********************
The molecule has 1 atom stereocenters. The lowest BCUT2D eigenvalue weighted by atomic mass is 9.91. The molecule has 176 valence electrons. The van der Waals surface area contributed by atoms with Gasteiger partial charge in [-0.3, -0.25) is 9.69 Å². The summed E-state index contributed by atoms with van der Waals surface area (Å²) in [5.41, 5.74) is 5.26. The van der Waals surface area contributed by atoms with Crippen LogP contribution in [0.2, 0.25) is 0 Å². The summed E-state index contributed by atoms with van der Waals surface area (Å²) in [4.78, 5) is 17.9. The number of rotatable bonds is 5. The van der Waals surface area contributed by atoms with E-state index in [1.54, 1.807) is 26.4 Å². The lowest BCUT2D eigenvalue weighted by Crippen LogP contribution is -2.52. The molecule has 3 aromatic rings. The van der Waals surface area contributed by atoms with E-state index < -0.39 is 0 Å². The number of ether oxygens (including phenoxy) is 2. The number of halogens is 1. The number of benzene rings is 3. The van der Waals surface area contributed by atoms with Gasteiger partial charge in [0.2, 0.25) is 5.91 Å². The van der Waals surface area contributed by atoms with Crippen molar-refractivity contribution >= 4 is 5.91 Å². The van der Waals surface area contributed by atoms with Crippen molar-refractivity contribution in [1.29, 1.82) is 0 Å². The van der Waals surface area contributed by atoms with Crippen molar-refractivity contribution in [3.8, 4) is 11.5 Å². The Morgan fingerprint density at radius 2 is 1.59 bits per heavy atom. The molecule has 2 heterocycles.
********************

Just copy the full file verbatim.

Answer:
The molecule has 1 atom stereocenters. The lowest BCUT2D eigenvalue weighted by atomic mass is 9.91. The molecule has 176 valence electrons. The van der Waals surface area contributed by atoms with Gasteiger partial charge in [-0.3, -0.25) is 9.69 Å². The summed E-state index contributed by atoms with van der Waals surface area (Å²) in [5.41, 5.74) is 5.26. The van der Waals surface area contributed by atoms with Crippen LogP contribution in [0.2, 0.25) is 0 Å². The summed E-state index contributed by atoms with van der Waals surface area (Å²) in [4.78, 5) is 17.9. The number of rotatable bonds is 5. The van der Waals surface area contributed by atoms with E-state index in [1.54, 1.807) is 26.4 Å². The lowest BCUT2D eigenvalue weighted by Crippen LogP contribution is -2.52. The molecule has 3 aromatic rings. The van der Waals surface area contributed by atoms with E-state index < -0.39 is 0 Å². The number of ether oxygens (including phenoxy) is 2. The number of halogens is 1. The number of benzene rings is 3. The van der Waals surface area contributed by atoms with Gasteiger partial charge in [0.2, 0.25) is 5.91 Å². The van der Waals surface area contributed by atoms with Crippen molar-refractivity contribution >= 4 is 5.91 Å². The van der Waals surface area contributed by atoms with Crippen molar-refractivity contribution in [1.29, 1.82) is 0 Å². The van der Waals surface area contributed by atoms with Crippen molar-refractivity contribution in [3.8, 4) is 11.5 Å². The Morgan fingerprint density at radius 2 is 1.59 bits per heavy atom. The molecule has 2 heterocycles.